21. 21. Object pools / object re-use Re-use objects / collections (when it makes sense) Fewer allocations, fewer objects for the GC to scan Less memory traffic that can trigger a full GC Object pooling - object pool pattern Create a pool of objects that can be re-used “Optimize ASP.NET Core” - System.Buffers.ArrayPool
  22. 22. Garbage Collector summary GC is optimized for high memory traffic in short-lived objects Use that knowledge! Don’t fear allocations! Don’t optimize what should not be optimized… GC is the concept that makes .NET / C# tick – use it! Know when allocations happen GC is awesome Gen2 collection that stop the world not so much… Measure!
  23. 23. Strings
  24. 24. Strings are objects .NET tries to make them look like a value type, but they are a reference type Read-only collection of char Length property A bunch of operator overloading Allocated on the managed heap var a = new string('-', 25); var b = a.Substring(5); var c = httpClient.GetStringAsync("");
  25. 25. String literals Are all strings on the heap? Are all strings duplicated? var a = "Hello, World!"; var b = "Hello, World!"; Console.WriteLine(a == b); Console.WriteLine(Object.ReferenceEquals(a, b)); Prints true twice. So “Hello World” only in memory once?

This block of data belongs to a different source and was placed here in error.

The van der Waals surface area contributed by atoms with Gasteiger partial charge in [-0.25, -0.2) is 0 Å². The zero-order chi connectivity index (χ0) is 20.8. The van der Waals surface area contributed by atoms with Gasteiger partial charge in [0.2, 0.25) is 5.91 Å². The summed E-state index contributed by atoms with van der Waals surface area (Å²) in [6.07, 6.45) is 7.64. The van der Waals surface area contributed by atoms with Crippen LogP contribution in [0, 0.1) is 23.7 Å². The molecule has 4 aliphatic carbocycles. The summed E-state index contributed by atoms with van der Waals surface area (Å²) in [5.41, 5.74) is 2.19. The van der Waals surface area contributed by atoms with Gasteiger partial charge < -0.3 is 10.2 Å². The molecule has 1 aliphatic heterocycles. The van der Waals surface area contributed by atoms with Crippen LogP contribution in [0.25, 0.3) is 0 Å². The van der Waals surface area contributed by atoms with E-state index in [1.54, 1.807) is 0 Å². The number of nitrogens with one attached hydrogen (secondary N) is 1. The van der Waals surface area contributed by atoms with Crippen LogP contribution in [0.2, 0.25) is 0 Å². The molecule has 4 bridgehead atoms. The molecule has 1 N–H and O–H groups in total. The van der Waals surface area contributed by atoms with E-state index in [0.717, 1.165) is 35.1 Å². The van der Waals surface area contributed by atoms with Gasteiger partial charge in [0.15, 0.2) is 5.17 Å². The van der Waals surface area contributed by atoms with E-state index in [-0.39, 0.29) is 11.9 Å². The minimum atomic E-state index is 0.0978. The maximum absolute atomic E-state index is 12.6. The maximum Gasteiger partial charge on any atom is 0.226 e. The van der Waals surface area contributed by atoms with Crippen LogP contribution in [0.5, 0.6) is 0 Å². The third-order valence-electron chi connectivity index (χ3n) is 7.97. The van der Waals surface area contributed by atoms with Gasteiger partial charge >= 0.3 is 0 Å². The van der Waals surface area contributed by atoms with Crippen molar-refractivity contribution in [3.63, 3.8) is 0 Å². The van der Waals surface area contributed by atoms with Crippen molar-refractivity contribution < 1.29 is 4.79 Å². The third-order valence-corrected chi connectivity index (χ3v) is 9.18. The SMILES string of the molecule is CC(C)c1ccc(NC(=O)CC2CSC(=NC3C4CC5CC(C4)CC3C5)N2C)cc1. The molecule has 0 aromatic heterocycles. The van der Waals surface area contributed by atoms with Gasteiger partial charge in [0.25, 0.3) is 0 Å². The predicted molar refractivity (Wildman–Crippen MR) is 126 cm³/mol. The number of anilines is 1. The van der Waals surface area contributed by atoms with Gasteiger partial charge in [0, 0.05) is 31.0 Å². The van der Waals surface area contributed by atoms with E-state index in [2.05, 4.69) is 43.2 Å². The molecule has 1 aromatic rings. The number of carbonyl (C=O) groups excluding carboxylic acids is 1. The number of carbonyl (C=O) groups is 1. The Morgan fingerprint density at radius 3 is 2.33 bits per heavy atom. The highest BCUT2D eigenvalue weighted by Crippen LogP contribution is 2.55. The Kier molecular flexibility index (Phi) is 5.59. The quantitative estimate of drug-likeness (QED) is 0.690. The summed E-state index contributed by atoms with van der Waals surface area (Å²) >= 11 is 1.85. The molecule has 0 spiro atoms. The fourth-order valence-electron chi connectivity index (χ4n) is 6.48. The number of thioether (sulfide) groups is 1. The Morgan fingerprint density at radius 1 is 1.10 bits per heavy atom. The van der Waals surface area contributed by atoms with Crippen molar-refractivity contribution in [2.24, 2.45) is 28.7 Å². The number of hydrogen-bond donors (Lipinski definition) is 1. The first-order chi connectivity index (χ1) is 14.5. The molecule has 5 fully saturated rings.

26. 26. Portable Executable (PE) #UserStrings DEMO
  27. 27. String literals in #US Compile-time optimization Store literals only once in PE header metadata stream ECMA-335 standard, section II.24.2.4 Reference literals (IL: ldstr) var a = Console.ReadLine(); var b = Console.ReadLine(); Console.WriteLine(a == b); Console.WriteLine(Object.ReferenceEquals(a, b));
  28. 28. String duplicates Any .NET application has them (System.Globalization duplicates quite a few) Are they bad? .NET GC is fast for short-lived objects, so meh. Don’t waste memory with string duplicates on gen2 (but: it’s okay to have strings there)